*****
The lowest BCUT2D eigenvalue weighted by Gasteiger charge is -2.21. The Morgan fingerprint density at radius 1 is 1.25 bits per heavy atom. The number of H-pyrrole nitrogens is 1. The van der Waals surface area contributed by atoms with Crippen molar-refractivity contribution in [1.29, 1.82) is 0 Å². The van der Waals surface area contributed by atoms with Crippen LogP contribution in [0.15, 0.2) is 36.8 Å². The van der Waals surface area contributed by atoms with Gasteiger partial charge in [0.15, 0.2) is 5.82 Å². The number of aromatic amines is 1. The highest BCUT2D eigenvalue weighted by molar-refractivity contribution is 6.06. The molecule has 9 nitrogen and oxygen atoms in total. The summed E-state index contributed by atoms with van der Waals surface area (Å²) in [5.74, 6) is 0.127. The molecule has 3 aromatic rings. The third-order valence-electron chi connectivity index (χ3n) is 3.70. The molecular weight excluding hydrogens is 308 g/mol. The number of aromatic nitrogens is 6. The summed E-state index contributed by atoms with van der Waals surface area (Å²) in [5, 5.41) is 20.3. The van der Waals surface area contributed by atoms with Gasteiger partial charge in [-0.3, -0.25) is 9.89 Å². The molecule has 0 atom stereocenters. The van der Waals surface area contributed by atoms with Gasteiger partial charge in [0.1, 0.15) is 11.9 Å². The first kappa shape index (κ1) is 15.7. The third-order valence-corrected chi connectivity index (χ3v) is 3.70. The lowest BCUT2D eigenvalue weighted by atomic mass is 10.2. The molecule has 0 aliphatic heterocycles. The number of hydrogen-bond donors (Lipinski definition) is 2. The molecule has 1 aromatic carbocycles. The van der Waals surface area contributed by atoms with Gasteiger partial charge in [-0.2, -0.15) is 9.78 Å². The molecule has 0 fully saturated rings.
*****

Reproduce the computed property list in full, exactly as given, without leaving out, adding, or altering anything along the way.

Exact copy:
The lowest BCUT2D eigenvalue weighted by Gasteiger charge is -2.21. The Morgan fingerprint density at radius 1 is 1.25 bits per heavy atom. The number of H-pyrrole nitrogens is 1. The van der Waals surface area contributed by atoms with Crippen molar-refractivity contribution in [1.29, 1.82) is 0 Å². The van der Waals surface area contributed by atoms with Crippen LogP contribution in [0.15, 0.2) is 36.8 Å². The van der Waals surface area contributed by atoms with Gasteiger partial charge in [0.15, 0.2) is 5.82 Å². The number of aromatic amines is 1. The highest BCUT2D eigenvalue weighted by molar-refractivity contribution is 6.06. The molecule has 9 nitrogen and oxygen atoms in total. The summed E-state index contributed by atoms with van der Waals surface area (Å²) in [5.74, 6) is 0.127. The molecule has 3 aromatic rings. The third-order valence-electron chi connectivity index (χ3n) is 3.70. The molecular weight excluding hydrogens is 308 g/mol. The number of aromatic nitrogens is 6. The summed E-state index contributed by atoms with van der Waals surface area (Å²) in [5, 5.41) is 20.3. The van der Waals surface area contributed by atoms with Gasteiger partial charge in [-0.3, -0.25) is 9.89 Å². The molecule has 0 atom stereocenters. The van der Waals surface area contributed by atoms with Gasteiger partial charge in [0.1, 0.15) is 11.9 Å². The first kappa shape index (κ1) is 15.7. The third-order valence-corrected chi connectivity index (χ3v) is 3.70. The lowest BCUT2D eigenvalue weighted by atomic mass is 10.2. The molecule has 0 aliphatic heterocycles. The number of hydrogen-bond donors (Lipinski definition) is 2. The molecule has 1 aromatic carbocycles. The van der Waals surface area contributed by atoms with Gasteiger partial charge in [-0.2, -0.15) is 9.78 Å². The molecule has 0 fully saturated rings.